The Dime and the 5% Chance

It’s the end of the school year and you’re feeling pretty content. Your teenager walked across a stage, receiving honors and awards for her first successful year in high school. She’s getting ready to attend a prestigious summer orchestra camp. You’re proud and excited for her. Your husband is working on replacing the old deck out back. Your own life is trundling along pretty well – the garden is looking good, you’ve submitted work in hopes of being published, you are a training for a 5K. You read the news and get angry, but in your own world, life is pretty damned good.

The Friday before your daughter is supposed to leave for camp, you decide that you canstockphoto18514868better take her to the doctor. There were a couple minor fevers earlier in the week and she’s seemed pretty tired lately. You laugh with her in the car about something silly. The sun is illuminating the day in brilliant greens and blues. You think she just might need some more iron, but other than that, her bags are packed and she’s looking forward to playing her viola with other chamber musicians.

24 hours later, your daughter is in the oncology ward of a children’s hospital, bags of blood pumping into her, a doctor saying that there’s a 95% chance the mass is malignant.

The expression “life turns on a dime” means that in a short, precise turn, one’s life changes course. Overnight, our lives have completely changed. We learn to sleep in chairs. A noisy breath wakens us immediately. We tell our stoic girl that it’s perfectly okay to cry. We cry in loud, noisy outbursts when we get stolen moments alone. We must be stoic, too, nodding understanding as nurses and doctors and radiologists and surgeons explain to us in detail the next thing and the next thing and next thing.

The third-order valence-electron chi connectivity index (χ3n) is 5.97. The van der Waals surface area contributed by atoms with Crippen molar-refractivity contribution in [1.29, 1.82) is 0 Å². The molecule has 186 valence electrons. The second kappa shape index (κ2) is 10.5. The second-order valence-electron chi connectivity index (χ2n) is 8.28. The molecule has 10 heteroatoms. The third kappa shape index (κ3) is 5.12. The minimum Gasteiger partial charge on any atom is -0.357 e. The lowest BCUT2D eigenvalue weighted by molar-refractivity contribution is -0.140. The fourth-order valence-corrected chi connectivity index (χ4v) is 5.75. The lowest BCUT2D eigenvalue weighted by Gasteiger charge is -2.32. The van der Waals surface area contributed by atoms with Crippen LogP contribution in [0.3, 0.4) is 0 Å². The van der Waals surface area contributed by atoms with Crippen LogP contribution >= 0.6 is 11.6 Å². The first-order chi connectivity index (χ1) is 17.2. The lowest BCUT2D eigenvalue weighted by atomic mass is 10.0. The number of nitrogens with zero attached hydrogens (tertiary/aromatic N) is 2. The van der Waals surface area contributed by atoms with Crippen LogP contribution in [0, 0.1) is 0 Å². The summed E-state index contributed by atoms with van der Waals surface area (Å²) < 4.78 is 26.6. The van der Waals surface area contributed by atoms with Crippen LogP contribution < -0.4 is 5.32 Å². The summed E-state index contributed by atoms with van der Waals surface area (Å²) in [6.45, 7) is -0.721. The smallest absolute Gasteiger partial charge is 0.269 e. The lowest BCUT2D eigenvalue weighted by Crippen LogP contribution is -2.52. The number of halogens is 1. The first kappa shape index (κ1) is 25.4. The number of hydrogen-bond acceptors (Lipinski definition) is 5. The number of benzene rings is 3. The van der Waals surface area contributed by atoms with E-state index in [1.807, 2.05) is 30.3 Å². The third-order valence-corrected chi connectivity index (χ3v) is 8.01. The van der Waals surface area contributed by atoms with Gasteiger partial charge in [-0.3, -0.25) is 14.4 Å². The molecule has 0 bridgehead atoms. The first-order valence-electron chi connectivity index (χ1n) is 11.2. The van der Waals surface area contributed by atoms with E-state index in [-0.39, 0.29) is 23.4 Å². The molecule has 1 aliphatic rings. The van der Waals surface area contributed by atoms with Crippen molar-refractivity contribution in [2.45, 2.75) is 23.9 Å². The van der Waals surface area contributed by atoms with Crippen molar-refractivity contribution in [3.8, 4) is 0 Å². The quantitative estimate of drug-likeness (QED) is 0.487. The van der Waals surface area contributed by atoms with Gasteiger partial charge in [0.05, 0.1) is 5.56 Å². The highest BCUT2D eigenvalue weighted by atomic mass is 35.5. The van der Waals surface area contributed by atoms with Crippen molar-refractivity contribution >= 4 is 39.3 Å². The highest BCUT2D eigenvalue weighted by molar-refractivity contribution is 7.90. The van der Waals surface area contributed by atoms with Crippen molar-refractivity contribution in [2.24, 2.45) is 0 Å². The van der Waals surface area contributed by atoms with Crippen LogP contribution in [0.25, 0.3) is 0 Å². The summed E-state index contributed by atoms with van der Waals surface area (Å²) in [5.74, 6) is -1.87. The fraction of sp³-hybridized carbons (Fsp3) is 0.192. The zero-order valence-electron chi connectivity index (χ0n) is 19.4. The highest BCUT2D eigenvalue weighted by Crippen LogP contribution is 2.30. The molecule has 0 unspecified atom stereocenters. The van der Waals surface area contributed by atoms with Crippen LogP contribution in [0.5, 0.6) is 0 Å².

canstockphoto21982117This is my life now. There is nothing else. Everything else is just going through the motions, playacting at writing or housework or social interaction. Shadows of life before. After writing solipsistic essays for many years, I find it difficult to think in terms of “I” at the moment. It’s all “we”, because our little family now moves in the same direction. Shift to the hospital, shift back home, and back to the hospital, like a school of fish streaming in one direction, then the next. All moves coordinated by the next set of labs, the number on the thermometer, the beeping of machines.

My writing skills are put to the test, writing updates to family and friends – calm missives that don’t reflect our primal fears. My introversion takes a back seat to communication. My independence evaporates in coordinating cat feedings with friends, passing off volunteer commitments, and taking offers of help. We call on friends we’ve been out of touch with, hold back relatives who would cause stress, and break down in front of complete strangers.

This is our life now. We turned on a dime. The 5% chance that this is a sprint and not a marathon. The 95% chance that we’re gearing up for a long haul. Numbers – those logical, strict little things now measure hope.

We are lucky. We have good health insurance. We live in a metro area with a lot of medical expertise. We have supportive friends and family. Our daughter is an amazing person who has shown us how to be in the face of calamity. The journey to her wellness is just beginning. Writing about this out loud is a way of keeping me sane – writing is how I process the world, especially when overwhelmed. However, I will be mindful of my daughter’s privacy in the upcoming weeks.